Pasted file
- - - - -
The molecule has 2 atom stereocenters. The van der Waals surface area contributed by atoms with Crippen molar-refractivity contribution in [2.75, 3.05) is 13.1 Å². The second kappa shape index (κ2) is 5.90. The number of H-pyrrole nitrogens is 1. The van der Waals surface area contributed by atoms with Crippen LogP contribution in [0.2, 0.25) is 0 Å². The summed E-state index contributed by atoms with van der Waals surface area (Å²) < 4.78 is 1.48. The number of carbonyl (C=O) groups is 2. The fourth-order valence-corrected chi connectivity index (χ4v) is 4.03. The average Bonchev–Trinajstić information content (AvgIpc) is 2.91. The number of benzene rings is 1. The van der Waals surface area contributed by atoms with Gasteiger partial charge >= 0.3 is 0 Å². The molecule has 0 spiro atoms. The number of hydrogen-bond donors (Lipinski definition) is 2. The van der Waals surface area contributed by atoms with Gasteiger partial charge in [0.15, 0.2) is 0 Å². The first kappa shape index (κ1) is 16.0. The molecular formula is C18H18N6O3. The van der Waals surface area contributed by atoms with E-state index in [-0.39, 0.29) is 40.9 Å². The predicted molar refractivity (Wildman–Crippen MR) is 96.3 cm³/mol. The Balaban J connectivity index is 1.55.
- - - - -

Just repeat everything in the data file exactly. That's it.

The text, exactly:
The molecule has 2 atom stereocenters. The van der Waals surface area contributed by atoms with Crippen molar-refractivity contribution in [2.75, 3.05) is 13.1 Å². The second kappa shape index (κ2) is 5.90. The number of H-pyrrole nitrogens is 1. The van der Waals surface area contributed by atoms with Crippen LogP contribution in [0.2, 0.25) is 0 Å². The summed E-state index contributed by atoms with van der Waals surface area (Å²) < 4.78 is 1.48. The number of carbonyl (C=O) groups is 2. The fourth-order valence-corrected chi connectivity index (χ4v) is 4.03. The average Bonchev–Trinajstić information content (AvgIpc) is 2.91. The number of benzene rings is 1. The van der Waals surface area contributed by atoms with Gasteiger partial charge >= 0.3 is 0 Å². The molecule has 0 spiro atoms. The number of hydrogen-bond donors (Lipinski definition) is 2. The van der Waals surface area contributed by atoms with Gasteiger partial charge in [0.15, 0.2) is 0 Å². The first kappa shape index (κ1) is 16.0. The molecular formula is C18H18N6O3. The van der Waals surface area contributed by atoms with E-state index in [-0.39, 0.29) is 40.9 Å². The predicted molar refractivity (Wildman–Crippen MR) is 96.3 cm³/mol. The Balaban J connectivity index is 1.55.